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What will Liz Truss becoming Prime Minister mean for nurses and the NHS?

What will Liz Truss becoming Prime Minister mean for nurses and the NHS?
What will Liz Truss becoming Prime Minister mean for nurses?

Liz Truss has been named as Britain’s next Prime Minister after defeating her rival Rishi Sunak in the hotly contested Conservative leadership election.

Taking 57.4% of the vote from eligible Conservative party members, Ms Truss will inherit an NHS facing monumental challenges.

Enormous numbers of nursing vacancies in the NHS, millions waiting on routine care and the looming threat of a difficult winter ahead will all present Ms Truss with a true test of her leadership.

But, in a leadership contest in which issues of taxation, culture, and education reigned, healthcare slipped out of the limelight.

As she gave her first speech as leader of the Conservatives, Ms Truss promised to ‘deliver on the NHS’. Here, Nursing in Practice explores what her leadership might deliver for the future of the health and social care.

NHS reform

Ms Truss has long been an advocate of reforms to the structure of the NHS. All the way back in 2009, she was even the co-author of a controversial pamphlet which called for the introduction of charges for GP visits.

Having since attempted to distance herself from that position, Ms Truss’ voting record and commitments suggest that she is someone with an eye for cost-cutting policies.

In 2011, she supported divisive reforms that abolished Primary Care Trusts and gave more power to GPs.

Ms Truss has long voted in favour of additional powers for GPs and, between 2012 and 2019, consistently supported legislation to empower GPs to commission services.

Most recently, she opposed legislation that would have stopped private healthcare providers other than GPs holding positions on Independent Care Boards.

Throughout her campaign, she has also taken aim at the organisation of healthcare services, saying at one hustings that she wanted ‘fewer layers of management’ and less centralised direction from Whitehall.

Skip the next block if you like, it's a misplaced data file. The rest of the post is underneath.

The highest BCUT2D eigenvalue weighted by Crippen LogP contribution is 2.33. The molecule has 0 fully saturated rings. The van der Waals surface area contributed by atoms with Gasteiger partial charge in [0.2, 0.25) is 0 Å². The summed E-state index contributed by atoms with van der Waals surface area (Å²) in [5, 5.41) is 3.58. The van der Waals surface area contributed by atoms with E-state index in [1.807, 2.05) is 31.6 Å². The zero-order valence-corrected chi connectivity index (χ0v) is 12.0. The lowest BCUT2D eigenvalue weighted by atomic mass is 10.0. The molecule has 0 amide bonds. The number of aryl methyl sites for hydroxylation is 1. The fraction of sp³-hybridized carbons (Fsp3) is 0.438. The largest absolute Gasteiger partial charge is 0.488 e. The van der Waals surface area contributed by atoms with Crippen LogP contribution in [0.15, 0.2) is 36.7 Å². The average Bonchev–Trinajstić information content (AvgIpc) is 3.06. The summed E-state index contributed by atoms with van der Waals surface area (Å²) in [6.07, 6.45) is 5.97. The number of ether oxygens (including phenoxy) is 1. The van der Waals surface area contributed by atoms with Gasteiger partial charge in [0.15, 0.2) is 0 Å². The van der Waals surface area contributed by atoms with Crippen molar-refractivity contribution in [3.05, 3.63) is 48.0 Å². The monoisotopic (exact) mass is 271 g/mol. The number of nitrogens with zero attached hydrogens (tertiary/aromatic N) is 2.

In that same event, she also said that the ‘directing and micromanaging’ of nurses at the front-lines of healthcare had caused issues in the NHS’s handling of Covid.

Funding and taxation

Despite flip-flopping on key policies throughout her political career (she gave a speech calling for the abolition of the monarchy at the 1994 Lib Dem conference but now says her comments were wrong; and also voted remain in the EU referendum although she now says she supports Brexit), Ms Truss has been absolutely consistent on the issue of taxation during her campaign.

Remaining staunchly opposed to any further tax increases, Ms Truss has promised to scrap Mr Sunak’s proposed corporation tax raise, and cancel the national insurance rise. This has sparked serious concerns over budgetary constraints.

At the same time, Liz Truss has promised more funding for social care, proposing to divert the £13bn set aside for the NHS to tackle Covid backlogs into social care.

Speaking at a hustings in late August, Ms Truss said: ‘I would spend that money in social care. Quite a lot has gone to the NHS. I would give it to local authorities. We have people in beds in the NHS who would be better off in social care. So put that money into social care.

‘We put the extra £13bn in and what people who work in the NHS tell me is the problem is the number of layers in the organisation they have to go through to get things done, the lack of local decision-making. That’s what people are telling me is the problem, rather than a lack of funding.’

While the proposal was branded as ‘robbing Peter to pay Paul’ by healthcare experts, the health and social care committee has recognised that reforming social care so it can support hospital discharges and free up capacity is crucial to clearing the backlog.

Mrs Truss has also promised to reform NHS pensions to stop the ‘exodus’ of doctors in the NHS but has not commented on the issue of abatement which is making it more difficult for retired nurses to return to work.


The other big question for Mrs Truss’ tenure as PM is who will take over from Steve Barclay as secretary of state for health and social care.

Although Mr Barclay has only been in the role since July, it is widely expected that he will be replaced, although speculation is rife as to the identity of his successor.

Thérèse Coffey, current work and pensions secretary, has been tipped by some as the next to take on the role. Much like Liz Truss, Suffolk Coastal’s first female MP is a former Remainer who changed tact after the results of the 2016 referendum and is a staunch supporter of the new PM.

However, while Ms Coffey is widely expected to take a seat in the new cabinet, it is far from confirmed whether she will take the position as health secretary.


Photo credits: Tim Hammond / No 10 Downing Street, UK Government 

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